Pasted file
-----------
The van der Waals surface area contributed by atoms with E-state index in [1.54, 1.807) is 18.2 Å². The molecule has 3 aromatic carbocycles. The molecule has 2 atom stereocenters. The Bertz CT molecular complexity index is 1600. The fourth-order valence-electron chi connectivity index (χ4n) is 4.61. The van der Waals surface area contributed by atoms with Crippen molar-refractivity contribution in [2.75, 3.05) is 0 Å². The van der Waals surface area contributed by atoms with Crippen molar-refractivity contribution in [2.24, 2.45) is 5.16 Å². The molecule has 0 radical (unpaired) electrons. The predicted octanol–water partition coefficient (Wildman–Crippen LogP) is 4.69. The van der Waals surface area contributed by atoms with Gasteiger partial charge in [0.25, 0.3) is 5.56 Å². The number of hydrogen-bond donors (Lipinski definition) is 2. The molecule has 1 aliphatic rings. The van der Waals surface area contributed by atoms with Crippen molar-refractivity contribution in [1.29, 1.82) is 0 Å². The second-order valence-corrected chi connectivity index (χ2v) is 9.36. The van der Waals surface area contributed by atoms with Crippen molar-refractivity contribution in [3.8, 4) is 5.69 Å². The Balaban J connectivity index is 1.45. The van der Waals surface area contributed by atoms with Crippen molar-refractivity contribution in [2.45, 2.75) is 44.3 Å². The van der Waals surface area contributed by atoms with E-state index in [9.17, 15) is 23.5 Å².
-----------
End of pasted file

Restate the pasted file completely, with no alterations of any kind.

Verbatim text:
The van der Waals surface area contributed by atoms with E-state index in [1.54, 1.807) is 18.2 Å². The molecule has 3 aromatic carbocycles. The molecule has 2 atom stereocenters. The Bertz CT molecular complexity index is 1600. The fourth-order valence-electron chi connectivity index (χ4n) is 4.61. The van der Waals surface area contributed by atoms with Crippen molar-refractivity contribution in [2.75, 3.05) is 0 Å². The van der Waals surface area contributed by atoms with Crippen molar-refractivity contribution in [2.24, 2.45) is 5.16 Å². The molecule has 0 radical (unpaired) electrons. The predicted octanol–water partition coefficient (Wildman–Crippen LogP) is 4.69. The van der Waals surface area contributed by atoms with Gasteiger partial charge in [0.25, 0.3) is 5.56 Å². The number of hydrogen-bond donors (Lipinski definition) is 2. The molecule has 1 aliphatic rings. The van der Waals surface area contributed by atoms with Crippen molar-refractivity contribution in [1.29, 1.82) is 0 Å². The second-order valence-corrected chi connectivity index (χ2v) is 9.36. The van der Waals surface area contributed by atoms with Crippen molar-refractivity contribution in [3.8, 4) is 5.69 Å². The Balaban J connectivity index is 1.45. The van der Waals surface area contributed by atoms with Crippen molar-refractivity contribution in [2.45, 2.75) is 44.3 Å². The van der Waals surface area contributed by atoms with E-state index in [9.17, 15) is 23.5 Å².